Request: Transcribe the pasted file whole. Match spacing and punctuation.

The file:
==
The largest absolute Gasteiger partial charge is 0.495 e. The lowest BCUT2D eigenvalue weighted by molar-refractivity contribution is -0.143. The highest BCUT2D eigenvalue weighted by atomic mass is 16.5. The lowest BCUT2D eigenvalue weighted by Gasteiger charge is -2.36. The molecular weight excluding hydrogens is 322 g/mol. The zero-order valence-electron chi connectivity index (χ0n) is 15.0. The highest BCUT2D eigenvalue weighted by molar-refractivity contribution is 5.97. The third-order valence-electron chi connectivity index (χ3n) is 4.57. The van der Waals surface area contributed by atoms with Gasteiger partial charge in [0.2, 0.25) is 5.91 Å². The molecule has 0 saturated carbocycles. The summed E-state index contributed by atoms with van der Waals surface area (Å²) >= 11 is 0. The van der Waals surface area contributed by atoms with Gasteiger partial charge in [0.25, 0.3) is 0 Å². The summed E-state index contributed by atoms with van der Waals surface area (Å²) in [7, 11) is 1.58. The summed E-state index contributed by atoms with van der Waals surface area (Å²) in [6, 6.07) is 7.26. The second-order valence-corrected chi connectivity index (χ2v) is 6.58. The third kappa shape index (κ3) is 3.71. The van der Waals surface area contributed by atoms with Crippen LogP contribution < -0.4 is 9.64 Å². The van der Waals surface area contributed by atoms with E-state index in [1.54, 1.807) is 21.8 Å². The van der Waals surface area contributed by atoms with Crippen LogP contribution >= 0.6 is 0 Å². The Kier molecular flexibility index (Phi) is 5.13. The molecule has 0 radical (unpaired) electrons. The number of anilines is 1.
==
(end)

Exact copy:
The largest absolute Gasteiger partial charge is 0.495 e. The lowest BCUT2D eigenvalue weighted by molar-refractivity contribution is -0.143. The highest BCUT2D eigenvalue weighted by atomic mass is 16.5. The lowest BCUT2D eigenvalue weighted by Gasteiger charge is -2.36. The molecular weight excluding hydrogens is 322 g/mol. The zero-order valence-electron chi connectivity index (χ0n) is 15.0. The highest BCUT2D eigenvalue weighted by molar-refractivity contribution is 5.97. The third-order valence-electron chi connectivity index (χ3n) is 4.57. The van der Waals surface area contributed by atoms with Gasteiger partial charge in [0.2, 0.25) is 5.91 Å². The molecule has 0 saturated carbocycles. The summed E-state index contributed by atoms with van der Waals surface area (Å²) >= 11 is 0. The van der Waals surface area contributed by atoms with Gasteiger partial charge in [0.25, 0.3) is 0 Å². The summed E-state index contributed by atoms with van der Waals surface area (Å²) in [7, 11) is 1.58. The summed E-state index contributed by atoms with van der Waals surface area (Å²) in [6, 6.07) is 7.26. The second-order valence-corrected chi connectivity index (χ2v) is 6.58. The third kappa shape index (κ3) is 3.71. The van der Waals surface area contributed by atoms with Crippen LogP contribution < -0.4 is 9.64 Å². The van der Waals surface area contributed by atoms with E-state index in [1.54, 1.807) is 21.8 Å². The van der Waals surface area contributed by atoms with Crippen LogP contribution >= 0.6 is 0 Å². The Kier molecular flexibility index (Phi) is 5.13. The molecule has 0 radical (unpaired) electrons. The number of anilines is 1.